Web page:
How NOT to be a Football Millionaire

By: Keith Gillespie



I anticipate a few comments but the teasing is gentle. Heads turn in my direction when one of the boys asks whose round it is. “Well, I’m skint lads...” Cue loud laughter.

They know me well enough to leave it there, and change the subject. We have a quiz to win.

I’ll deal with this my own way. Look in the mirror, face the day. Get over it, and get on with it.

It’s an attitude that has a shelf-life.





1

Best Laid Plans

“WHERE did it all go wrong?”

Isn’t that what a hotel porter once said to George Best? I’ve been asked the same question more than once but, unlike George, I don’t have Miss World and stacks of cash lying next to me. It’s usually posed by a drunken stranger in far less glamorous surroundings.

I never spoke with George, even though his name is interwoven with my life. We shared a dressing room for Billy Bingham’s testimonial when I was a teenager, but shyness prevented me from saying hello. What would I have said anyway? “Hi, I’m Keith, I’m a winger from Northern Ireland who plays for Manchester United, and the newspapers say I’m going to be the next George Best.”

At Blackburn, the dressing room comedians christened me ‘Bestie’ all right, but that was more a reference to my roguish tendencies than the playing ability. The name stuck with me, up to and beyond George’s death in 2005.

I’ve led a colourful life. I doubt that anyone who crossed my path would describe me as a clean-living, model pro. I liked a drink, learned to smoke, and swear by an unhealthy diet. No veg, no eggs, nothing unfamiliar. Nutritionists tried to change that, prescribing a list of foods and giving me a chart to fill out my daily intake. After a couple of days, I ripped it up, and went back on the cheese and ham toasties. I couldn’t be arsed with all that hassle.

I’ve taken a single-minded approach to looking after my body and I insist to this day that it never caused any of my problems. I’m 38 now, and feeling good. I haven’t put on weight. At my peak, my body fat percentage was seven per cent. Today, it’s 10 per cent, well within the ideal range for an athlete.

Club doctors always thought I was a freak. My inability to put on the pounds no matter how I lived baffled them, and tormented less fortunate team-mates. I remember the reserve keeper at Newcastle, Mike Hooper, coming back for pre-season weighing 17 stone. The club put us on the scales every Friday so, in order to shed the pounds, Mike would spend early morning in the sauna and then run to training. On the bus home from away games, we’d stop for chicken and chips, and he’d sit there, looking at it, wanting it, but knowing it was wrong. I could eat a bucketload and report the next day to find I’d lost a pound.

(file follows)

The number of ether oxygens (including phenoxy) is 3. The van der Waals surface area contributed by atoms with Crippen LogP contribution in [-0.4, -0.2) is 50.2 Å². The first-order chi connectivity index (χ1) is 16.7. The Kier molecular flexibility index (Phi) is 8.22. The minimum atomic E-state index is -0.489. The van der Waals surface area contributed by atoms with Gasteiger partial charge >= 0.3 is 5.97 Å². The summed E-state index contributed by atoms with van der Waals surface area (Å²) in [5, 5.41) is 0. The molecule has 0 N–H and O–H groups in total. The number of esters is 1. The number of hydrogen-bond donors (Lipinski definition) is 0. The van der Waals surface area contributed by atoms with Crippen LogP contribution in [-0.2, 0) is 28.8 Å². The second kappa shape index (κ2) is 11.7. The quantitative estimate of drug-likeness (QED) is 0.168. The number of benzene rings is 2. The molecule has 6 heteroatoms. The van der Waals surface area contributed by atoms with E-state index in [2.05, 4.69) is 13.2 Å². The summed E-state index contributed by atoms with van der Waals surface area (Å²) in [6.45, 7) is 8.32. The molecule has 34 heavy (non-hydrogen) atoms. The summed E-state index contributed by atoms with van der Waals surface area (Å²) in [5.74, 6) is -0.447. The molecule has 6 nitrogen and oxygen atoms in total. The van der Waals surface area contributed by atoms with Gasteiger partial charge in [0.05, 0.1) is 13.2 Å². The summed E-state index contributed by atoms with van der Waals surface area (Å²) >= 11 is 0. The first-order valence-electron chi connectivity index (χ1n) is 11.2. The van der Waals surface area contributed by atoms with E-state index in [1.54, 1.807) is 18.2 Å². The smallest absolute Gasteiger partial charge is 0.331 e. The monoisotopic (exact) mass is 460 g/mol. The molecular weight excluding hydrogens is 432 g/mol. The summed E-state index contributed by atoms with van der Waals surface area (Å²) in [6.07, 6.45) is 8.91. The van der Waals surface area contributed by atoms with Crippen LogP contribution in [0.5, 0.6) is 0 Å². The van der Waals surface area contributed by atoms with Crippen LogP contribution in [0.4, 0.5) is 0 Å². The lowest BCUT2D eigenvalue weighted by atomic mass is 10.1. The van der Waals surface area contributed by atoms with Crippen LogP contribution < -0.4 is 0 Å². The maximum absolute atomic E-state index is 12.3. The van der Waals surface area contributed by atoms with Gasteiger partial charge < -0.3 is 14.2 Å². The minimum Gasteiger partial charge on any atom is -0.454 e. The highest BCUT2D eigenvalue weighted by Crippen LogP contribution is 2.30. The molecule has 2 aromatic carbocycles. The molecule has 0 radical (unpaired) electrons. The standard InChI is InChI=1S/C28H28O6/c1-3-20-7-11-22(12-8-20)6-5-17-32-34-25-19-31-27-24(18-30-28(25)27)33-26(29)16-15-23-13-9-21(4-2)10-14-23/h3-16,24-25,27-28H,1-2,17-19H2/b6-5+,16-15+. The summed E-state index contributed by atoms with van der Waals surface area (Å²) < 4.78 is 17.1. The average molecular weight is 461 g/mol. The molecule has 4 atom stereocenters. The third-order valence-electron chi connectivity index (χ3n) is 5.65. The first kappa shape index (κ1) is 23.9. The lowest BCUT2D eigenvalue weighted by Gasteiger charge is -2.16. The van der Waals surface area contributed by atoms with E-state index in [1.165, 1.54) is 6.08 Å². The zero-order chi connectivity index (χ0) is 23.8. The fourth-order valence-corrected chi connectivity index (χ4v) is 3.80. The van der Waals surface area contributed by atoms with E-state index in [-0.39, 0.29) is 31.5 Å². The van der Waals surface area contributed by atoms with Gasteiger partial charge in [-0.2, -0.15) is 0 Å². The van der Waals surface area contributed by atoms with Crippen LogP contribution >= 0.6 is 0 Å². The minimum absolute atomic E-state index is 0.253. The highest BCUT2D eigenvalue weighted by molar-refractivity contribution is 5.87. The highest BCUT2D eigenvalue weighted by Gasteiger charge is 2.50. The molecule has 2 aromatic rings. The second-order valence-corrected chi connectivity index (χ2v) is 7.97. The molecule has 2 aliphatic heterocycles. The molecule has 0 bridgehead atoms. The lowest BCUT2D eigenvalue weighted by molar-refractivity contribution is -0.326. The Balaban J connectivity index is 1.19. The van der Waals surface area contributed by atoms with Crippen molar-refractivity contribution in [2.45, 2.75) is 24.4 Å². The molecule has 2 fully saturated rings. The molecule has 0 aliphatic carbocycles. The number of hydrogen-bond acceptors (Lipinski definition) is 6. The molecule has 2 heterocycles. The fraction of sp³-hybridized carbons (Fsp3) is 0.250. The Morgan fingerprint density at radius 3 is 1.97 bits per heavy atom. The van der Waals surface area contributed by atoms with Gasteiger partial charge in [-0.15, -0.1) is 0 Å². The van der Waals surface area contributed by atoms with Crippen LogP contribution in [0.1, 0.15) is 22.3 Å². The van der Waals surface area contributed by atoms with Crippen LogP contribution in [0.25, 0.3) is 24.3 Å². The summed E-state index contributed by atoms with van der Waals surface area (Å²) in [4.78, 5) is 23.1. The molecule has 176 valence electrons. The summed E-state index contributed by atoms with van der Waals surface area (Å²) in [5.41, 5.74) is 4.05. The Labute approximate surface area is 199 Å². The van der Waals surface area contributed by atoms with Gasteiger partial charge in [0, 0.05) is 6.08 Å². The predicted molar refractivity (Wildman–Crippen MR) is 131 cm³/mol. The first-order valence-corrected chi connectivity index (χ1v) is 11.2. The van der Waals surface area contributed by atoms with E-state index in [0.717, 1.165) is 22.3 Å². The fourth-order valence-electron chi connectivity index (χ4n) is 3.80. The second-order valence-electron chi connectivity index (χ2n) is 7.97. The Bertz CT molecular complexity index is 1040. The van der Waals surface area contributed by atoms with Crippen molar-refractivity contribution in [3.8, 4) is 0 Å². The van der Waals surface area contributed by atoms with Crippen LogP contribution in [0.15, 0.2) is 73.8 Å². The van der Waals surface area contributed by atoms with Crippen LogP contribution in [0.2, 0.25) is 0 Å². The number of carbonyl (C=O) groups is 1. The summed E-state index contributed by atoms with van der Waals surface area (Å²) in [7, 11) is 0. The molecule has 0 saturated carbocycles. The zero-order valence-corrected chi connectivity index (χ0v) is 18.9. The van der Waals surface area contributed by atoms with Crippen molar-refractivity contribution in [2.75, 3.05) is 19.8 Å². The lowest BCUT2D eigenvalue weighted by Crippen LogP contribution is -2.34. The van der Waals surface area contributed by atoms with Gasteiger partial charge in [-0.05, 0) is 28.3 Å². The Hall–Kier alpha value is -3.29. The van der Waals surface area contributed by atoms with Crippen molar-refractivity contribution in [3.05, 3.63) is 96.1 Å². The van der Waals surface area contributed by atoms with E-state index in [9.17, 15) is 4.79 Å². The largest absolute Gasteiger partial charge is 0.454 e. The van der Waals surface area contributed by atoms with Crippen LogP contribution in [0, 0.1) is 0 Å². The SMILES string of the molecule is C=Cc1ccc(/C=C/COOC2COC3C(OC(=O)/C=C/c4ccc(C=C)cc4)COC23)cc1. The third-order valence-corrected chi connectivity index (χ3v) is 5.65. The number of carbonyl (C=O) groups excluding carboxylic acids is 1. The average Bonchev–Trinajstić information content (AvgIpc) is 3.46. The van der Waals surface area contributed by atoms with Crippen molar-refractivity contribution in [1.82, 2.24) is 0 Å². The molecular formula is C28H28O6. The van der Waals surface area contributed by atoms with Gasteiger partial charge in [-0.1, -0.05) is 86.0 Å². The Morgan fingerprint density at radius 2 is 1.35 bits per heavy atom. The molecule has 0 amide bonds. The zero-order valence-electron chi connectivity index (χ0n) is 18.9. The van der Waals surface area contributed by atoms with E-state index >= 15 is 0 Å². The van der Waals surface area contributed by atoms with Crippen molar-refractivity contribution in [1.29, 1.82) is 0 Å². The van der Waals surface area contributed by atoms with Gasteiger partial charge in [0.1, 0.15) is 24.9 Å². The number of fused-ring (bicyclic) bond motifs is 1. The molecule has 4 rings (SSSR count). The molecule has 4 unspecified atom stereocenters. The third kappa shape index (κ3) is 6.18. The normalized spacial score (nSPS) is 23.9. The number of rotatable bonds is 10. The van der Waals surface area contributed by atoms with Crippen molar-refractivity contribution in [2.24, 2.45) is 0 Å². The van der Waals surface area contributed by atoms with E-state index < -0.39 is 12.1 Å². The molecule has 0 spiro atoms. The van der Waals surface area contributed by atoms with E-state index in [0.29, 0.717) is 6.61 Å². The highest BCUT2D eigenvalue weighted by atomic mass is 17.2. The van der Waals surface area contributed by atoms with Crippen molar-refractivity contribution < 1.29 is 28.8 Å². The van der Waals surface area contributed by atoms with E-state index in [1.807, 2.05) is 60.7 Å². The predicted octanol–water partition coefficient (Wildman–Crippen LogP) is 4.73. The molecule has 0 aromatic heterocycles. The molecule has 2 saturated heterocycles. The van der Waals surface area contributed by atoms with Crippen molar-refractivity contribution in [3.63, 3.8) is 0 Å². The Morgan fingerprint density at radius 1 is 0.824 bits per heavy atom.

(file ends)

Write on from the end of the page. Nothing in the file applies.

Beer is a similar story. It’s no secret that I’ve always liked a night on the town. The strange thing is, I played the best football of my career when I drank the most. I was out three times a week in Newcastle, boozing as much if not more than the average bloke my age. In hindsight, not a wise move for a public figure. In my younger days, it led to rows, bad publicity, and, inevitably, amateur shrinks put two and two together and came up with the conclusion that I had a drink problem. Incorrect. Let’s make that clear early. Alcohol was the catalyst to mischief in town, but I seldom drank at home, and never needed it to get out of bed in the morning, nor will I in the future. I’ve read what alcoholism did to footballers like George and Paul McGrath, and I’m grateful to have avoided the affliction of that terrible disease.

This man was susceptible to other urges. They didn’t cost me my health, but they almost cost me everything else.

How much money did I blow? One afternoon, I sat in Phil’s apartment to figure it out, once and for all. It’s the closest I’ve come to therapy until I realised that I actually needed therapy.

He scribbled down my recollections, correcting me on a figure or two along the way.

Working out the bonuses was the hard part. The signing-on fees, the appearance money, the inducements. At Newcastle, we received £50,000 a head for coming second in the league, which was huge money in 1996.

By the time I moved onto Blackburn, the globalisation of the Premier League had inflated the wages and the incentives. We earned £1,500 per league point, so two wins on the trot could be worth an extra £9,000. And if you scored a few goals along the way, it helped.

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